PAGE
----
Wednesday, February 20, 2013

Getty Sales And Numbers For Thought

This road that splits into a fork is a concept image about choice and directions.
In the stock industry choices have to be made about price vs. volume and which direction both photographers and agencies are going to choose. Make that choice wisely!

My latest Getty sales report looked a little different than usual. A While back, through some sort of “glitch” Getty mistakenly included a few of my images in the Thinkstock collection (and I believe the images have since been removed). Some of those sales showed up last month and some again this month. Last month I kind of shrugged them off, but this month I decided to take a closer look.

What caught my eye was that a few of the images seemed to be doing quite well. One of my images sold 46 times out of Thinkstock, another sold 42 times, and a third image sold eleven times.  You know that whole thing about volume making up for lower sales prices? Well, here is a very small and very unscientific look at that proposition, because each of those above images were also still available as RF images on the Getty site giving me an opportunity to compare how they did at subscription prices on the Thinkstock site as opposed to how they did at “traditional” RF prices on the Getty site.

The first image, with 46 Thinkstock sales, netted me…are you ready…$18.40. The image sold as an RF image off of the Getty site four times for a total of $1,312.86.  Hmmm…I think I’ll take the RF! But what about the next image? That one, with 42 subscription sales brought in $16.80. It only sold twice on the Getty site, but brought in $31.20.  Again…I’ll take the RF. The third image sold 11 times at Thinkstock, bringing in $4.44. It sold twice as an RF image and brought in $155.26.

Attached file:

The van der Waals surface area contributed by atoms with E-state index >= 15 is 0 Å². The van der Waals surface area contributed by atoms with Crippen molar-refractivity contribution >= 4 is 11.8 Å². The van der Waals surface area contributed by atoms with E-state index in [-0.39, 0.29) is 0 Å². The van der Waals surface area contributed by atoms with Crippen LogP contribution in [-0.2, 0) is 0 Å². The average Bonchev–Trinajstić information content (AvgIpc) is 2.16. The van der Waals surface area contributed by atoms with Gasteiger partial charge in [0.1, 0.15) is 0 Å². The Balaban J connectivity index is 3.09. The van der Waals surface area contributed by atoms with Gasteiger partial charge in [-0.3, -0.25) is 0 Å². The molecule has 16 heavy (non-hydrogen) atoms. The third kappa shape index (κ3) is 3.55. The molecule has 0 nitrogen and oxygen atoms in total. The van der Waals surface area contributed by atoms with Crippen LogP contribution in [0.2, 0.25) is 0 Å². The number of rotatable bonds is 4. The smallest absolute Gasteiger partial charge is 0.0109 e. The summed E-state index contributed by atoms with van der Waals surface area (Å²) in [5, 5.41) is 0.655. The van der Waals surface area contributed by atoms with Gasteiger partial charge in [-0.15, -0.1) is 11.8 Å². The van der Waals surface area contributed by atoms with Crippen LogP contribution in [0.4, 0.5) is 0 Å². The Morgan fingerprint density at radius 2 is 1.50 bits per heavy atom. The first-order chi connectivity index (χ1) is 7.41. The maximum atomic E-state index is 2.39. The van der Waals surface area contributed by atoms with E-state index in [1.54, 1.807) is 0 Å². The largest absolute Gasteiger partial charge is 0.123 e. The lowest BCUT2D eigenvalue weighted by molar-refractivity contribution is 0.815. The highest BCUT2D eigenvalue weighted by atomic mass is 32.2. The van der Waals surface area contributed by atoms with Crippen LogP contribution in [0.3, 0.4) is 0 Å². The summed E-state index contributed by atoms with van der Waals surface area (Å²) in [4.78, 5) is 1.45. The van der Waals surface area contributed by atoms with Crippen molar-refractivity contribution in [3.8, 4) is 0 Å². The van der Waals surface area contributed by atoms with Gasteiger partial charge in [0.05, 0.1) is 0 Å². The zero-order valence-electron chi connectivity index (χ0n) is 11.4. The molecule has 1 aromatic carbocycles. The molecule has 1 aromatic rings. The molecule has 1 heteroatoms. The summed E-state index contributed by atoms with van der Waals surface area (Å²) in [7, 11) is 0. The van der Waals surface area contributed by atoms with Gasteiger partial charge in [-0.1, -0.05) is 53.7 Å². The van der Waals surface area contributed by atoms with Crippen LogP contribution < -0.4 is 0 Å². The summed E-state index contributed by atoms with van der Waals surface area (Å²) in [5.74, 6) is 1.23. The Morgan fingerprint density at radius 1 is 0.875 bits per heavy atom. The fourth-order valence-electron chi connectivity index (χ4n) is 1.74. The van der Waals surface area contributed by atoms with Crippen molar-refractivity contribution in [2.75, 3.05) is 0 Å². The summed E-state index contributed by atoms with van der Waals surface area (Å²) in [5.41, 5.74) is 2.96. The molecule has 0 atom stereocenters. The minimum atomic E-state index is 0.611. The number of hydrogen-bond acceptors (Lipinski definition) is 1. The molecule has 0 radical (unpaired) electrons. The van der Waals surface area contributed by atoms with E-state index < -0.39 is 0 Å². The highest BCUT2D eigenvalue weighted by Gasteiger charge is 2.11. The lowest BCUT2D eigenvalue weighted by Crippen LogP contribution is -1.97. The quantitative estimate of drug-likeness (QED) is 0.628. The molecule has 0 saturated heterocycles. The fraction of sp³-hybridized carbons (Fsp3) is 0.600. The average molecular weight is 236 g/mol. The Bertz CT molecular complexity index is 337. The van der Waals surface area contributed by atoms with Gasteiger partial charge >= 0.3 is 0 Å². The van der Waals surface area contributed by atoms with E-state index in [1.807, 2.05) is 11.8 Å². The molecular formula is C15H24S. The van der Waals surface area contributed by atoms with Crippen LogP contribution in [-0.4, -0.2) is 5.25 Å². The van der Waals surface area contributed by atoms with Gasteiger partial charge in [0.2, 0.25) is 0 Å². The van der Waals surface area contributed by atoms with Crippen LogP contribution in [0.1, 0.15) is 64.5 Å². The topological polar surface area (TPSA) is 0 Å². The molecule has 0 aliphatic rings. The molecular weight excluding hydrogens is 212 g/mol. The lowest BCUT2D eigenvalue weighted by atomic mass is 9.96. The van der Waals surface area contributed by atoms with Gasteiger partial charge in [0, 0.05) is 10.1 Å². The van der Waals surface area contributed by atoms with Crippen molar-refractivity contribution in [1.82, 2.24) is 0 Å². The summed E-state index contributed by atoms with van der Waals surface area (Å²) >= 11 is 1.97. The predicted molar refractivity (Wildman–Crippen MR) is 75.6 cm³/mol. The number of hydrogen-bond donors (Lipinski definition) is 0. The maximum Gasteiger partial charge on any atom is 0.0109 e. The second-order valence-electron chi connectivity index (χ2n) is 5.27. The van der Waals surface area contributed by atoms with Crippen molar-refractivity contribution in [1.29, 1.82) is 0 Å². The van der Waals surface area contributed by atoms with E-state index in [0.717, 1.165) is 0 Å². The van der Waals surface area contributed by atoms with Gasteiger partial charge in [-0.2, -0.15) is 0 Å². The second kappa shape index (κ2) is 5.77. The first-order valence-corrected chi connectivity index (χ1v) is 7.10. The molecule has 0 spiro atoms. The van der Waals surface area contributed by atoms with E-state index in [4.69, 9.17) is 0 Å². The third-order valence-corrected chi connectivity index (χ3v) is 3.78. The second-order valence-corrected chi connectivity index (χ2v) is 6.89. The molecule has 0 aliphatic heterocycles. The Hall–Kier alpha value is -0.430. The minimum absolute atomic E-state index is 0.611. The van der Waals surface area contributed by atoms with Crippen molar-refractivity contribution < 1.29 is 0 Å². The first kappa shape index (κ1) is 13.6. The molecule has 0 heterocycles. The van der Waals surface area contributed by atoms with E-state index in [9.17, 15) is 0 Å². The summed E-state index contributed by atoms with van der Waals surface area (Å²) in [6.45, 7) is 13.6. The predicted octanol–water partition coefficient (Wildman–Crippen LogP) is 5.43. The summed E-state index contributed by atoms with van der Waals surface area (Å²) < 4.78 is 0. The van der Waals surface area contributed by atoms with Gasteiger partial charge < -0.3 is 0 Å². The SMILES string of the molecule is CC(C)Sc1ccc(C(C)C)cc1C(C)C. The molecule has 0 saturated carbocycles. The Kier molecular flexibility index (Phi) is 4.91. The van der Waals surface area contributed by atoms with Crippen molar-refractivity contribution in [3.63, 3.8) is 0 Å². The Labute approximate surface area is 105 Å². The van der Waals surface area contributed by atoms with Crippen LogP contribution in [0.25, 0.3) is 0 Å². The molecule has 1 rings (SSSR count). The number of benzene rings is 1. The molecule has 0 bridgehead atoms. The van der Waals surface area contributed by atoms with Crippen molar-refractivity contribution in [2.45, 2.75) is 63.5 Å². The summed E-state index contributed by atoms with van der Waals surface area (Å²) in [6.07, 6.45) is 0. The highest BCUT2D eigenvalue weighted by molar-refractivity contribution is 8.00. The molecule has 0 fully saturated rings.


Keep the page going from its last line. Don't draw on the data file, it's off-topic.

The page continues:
As I said, this is such a small sampling over such a short time period that drawing conclusions should only be done with the utmost caution.  However, it does reinforce my suspicions that I am better off with higher priced imagery. There is a price point at which the volume just does not make up for the low prices. That concerns me since there seems to be a movement of clients away from the higher priced sites, including microstock sites such as iStockphoto, and towards the less expensive agencies such as Shutterstock.

Whenever I peruse microstock sites I just can’t believe that some of those incredible images are available at such low prices. It is going to be very interesting to see how the industry does in the coming years. How are agencies (and photographers) going to succeed if they compete on price? The images I mentioned above each took hours of post-production work above and beyond the photography involved. I am just not seeing how subscription pricing would justify my work (though again, this is a miniscule sampling). I am hopeful (thought sometimes I wonder why) that agencies are going to figure this out and because I am producing consistently at as high a level of quality as I can, that I will do well as a result.

By the way, a few weeks ago a Blend Images Photographer had a sale, of an RF image, of $60,000.00. Of course, those little victories are more akin to winning the lottery than anything else, but it is important to realize that there are still clients out there who are willing to pay for the right image!

So is the answer for agencies to provide better searches, exclusive content or a better experience? I really don’t know, but I do know that my brief taste of the results of rock bottom pricing is a bitter one!